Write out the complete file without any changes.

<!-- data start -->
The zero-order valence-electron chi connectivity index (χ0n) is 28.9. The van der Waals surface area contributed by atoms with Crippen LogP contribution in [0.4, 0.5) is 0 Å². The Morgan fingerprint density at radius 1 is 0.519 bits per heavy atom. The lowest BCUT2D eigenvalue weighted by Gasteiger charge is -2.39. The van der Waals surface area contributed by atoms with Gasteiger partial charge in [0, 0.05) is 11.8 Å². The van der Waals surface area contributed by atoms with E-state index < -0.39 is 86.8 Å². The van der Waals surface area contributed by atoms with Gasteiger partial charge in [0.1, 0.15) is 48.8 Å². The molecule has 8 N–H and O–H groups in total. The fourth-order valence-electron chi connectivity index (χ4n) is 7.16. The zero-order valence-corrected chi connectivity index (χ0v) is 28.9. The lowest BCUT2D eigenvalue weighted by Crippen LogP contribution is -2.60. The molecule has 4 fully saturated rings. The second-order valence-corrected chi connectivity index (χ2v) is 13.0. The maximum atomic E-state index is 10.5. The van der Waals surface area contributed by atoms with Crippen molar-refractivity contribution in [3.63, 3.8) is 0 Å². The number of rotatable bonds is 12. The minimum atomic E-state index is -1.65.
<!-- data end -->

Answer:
The zero-order valence-electron chi connectivity index (χ0n) is 28.9. The van der Waals surface area contributed by atoms with Crippen LogP contribution in [0.4, 0.5) is 0 Å². The Morgan fingerprint density at radius 1 is 0.519 bits per heavy atom. The lowest BCUT2D eigenvalue weighted by Gasteiger charge is -2.39. The van der Waals surface area contributed by atoms with Gasteiger partial charge in [0, 0.05) is 11.8 Å². The van der Waals surface area contributed by atoms with E-state index < -0.39 is 86.8 Å². The van der Waals surface area contributed by atoms with Gasteiger partial charge in [0.1, 0.15) is 48.8 Å². The molecule has 8 N–H and O–H groups in total. The fourth-order valence-electron chi connectivity index (χ4n) is 7.16. The zero-order valence-corrected chi connectivity index (χ0v) is 28.9. The lowest BCUT2D eigenvalue weighted by Crippen LogP contribution is -2.60. The molecule has 4 fully saturated rings. The second-order valence-corrected chi connectivity index (χ2v) is 13.0. The maximum atomic E-state index is 10.5. The van der Waals surface area contributed by atoms with Crippen molar-refractivity contribution in [3.63, 3.8) is 0 Å². The number of rotatable bonds is 12. The minimum atomic E-state index is -1.65.